Where direct intervention could not be used to address the plight of Russian citizen another option could be to create a destabilizing tension that would compel the state concerned to reverse its policies. Russian minority remains a potential tool to exert pressure on any of Russia’s former satellite states. A power like Russia known for the use proxies during the Cold War is now engaged in direct activities with its former satellite states.

Based on this new development, one is tempted to ask whether proxy war and indirect intervention have become things of the past. Had the US and Russia clashed via direct confrontation during the Cold War, our world would not have been the same today. What was it that prevented both powers from direct clash?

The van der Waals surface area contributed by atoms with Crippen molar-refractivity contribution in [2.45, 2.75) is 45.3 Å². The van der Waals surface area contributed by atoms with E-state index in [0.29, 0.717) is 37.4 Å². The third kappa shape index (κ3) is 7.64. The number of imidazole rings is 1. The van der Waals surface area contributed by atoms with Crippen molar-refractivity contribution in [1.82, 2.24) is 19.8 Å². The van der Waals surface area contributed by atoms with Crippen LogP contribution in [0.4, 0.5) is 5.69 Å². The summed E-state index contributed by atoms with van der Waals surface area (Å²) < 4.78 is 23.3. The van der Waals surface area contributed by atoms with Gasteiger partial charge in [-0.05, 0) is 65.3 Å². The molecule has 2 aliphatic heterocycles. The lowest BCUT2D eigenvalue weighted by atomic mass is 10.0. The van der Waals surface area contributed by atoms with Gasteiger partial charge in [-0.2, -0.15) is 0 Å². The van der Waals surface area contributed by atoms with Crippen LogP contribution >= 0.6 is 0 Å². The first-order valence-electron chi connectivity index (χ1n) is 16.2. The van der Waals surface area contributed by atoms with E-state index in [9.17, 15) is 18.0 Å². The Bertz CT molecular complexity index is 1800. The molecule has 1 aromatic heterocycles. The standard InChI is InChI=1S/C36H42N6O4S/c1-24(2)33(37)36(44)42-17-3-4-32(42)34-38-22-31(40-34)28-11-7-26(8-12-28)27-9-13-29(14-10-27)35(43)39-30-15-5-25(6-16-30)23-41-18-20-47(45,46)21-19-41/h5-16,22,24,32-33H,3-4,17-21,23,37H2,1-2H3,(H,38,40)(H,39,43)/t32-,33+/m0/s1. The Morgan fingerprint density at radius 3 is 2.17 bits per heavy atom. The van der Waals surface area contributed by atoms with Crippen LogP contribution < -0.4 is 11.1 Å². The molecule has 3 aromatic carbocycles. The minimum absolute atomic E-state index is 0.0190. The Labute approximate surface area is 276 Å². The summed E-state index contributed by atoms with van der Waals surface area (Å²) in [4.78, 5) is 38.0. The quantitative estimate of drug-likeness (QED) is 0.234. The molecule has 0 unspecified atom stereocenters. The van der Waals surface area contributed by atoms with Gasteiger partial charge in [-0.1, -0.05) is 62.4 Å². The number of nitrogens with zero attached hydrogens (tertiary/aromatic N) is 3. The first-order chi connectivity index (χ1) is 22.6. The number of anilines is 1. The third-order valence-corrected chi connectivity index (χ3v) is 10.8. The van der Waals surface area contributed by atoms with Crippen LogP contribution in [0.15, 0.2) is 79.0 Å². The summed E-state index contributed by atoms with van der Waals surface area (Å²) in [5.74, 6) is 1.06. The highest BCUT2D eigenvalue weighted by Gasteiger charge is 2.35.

The United States and Russia employed sophisticated strategy to avoid direct confrontation. Both used surrogate states to execute proxy wars. Hiding behind the scene and teleguiding their proxies in conflict situations made both powers interventions ambiguous and sufficiently oblique and this method of operation shielded them from direct attribution. Their entire operations in conflict situations throughout the Cold war were highly covert and indirect. Such method offered the US and Russia the ability to disclaim or distance themselves from their local involvement of their clients, and that’s why this covert method became attractive to both powers. But when conflict situations became critical or of direct relevant, they did commit troops as witnessed in Afghanistan and Vietnam. In sum, it was the use of surrogate states to do their biddings in conflicts that prevented both powers from direct confrontation, an act that would have resulted in mutual annihilation.